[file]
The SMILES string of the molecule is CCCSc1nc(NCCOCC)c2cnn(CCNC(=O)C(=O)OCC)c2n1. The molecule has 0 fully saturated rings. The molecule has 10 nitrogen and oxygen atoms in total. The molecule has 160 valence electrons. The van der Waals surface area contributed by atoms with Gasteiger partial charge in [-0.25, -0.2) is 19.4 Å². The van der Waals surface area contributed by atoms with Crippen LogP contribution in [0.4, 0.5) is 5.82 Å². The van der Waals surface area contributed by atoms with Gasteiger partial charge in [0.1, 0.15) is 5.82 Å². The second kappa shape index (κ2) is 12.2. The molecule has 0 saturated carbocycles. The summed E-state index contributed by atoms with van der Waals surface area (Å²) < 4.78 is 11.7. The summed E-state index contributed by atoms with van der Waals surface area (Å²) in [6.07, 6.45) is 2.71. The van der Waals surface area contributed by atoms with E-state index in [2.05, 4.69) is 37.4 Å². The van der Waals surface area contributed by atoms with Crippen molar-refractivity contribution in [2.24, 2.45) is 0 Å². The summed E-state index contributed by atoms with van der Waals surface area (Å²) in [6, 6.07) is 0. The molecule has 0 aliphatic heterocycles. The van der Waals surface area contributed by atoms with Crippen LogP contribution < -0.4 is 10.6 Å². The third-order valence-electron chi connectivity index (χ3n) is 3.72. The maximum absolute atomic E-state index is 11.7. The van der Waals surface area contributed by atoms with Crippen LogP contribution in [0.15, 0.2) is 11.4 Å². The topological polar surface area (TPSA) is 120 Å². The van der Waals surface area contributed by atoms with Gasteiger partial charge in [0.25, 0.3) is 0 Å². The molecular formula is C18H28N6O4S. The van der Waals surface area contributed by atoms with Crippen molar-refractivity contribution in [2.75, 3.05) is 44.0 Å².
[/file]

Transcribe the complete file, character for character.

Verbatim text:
The SMILES string of the molecule is CCCSc1nc(NCCOCC)c2cnn(CCNC(=O)C(=O)OCC)c2n1. The molecule has 0 fully saturated rings. The molecule has 10 nitrogen and oxygen atoms in total. The molecule has 160 valence electrons. The van der Waals surface area contributed by atoms with Gasteiger partial charge in [-0.25, -0.2) is 19.4 Å². The van der Waals surface area contributed by atoms with Crippen LogP contribution in [0.4, 0.5) is 5.82 Å². The van der Waals surface area contributed by atoms with Gasteiger partial charge in [0.1, 0.15) is 5.82 Å². The second kappa shape index (κ2) is 12.2. The molecule has 0 saturated carbocycles. The summed E-state index contributed by atoms with van der Waals surface area (Å²) < 4.78 is 11.7. The summed E-state index contributed by atoms with van der Waals surface area (Å²) in [6.07, 6.45) is 2.71. The van der Waals surface area contributed by atoms with E-state index in [2.05, 4.69) is 37.4 Å². The van der Waals surface area contributed by atoms with Crippen molar-refractivity contribution in [2.24, 2.45) is 0 Å². The summed E-state index contributed by atoms with van der Waals surface area (Å²) in [6, 6.07) is 0. The molecule has 0 aliphatic heterocycles. The van der Waals surface area contributed by atoms with Crippen LogP contribution < -0.4 is 10.6 Å². The third-order valence-electron chi connectivity index (χ3n) is 3.72. The maximum absolute atomic E-state index is 11.7. The van der Waals surface area contributed by atoms with Crippen LogP contribution in [0.15, 0.2) is 11.4 Å². The topological polar surface area (TPSA) is 120 Å². The van der Waals surface area contributed by atoms with Gasteiger partial charge in [0.25, 0.3) is 0 Å². The molecular formula is C18H28N6O4S. The van der Waals surface area contributed by atoms with Crippen molar-refractivity contribution in [2.75, 3.05) is 44.0 Å².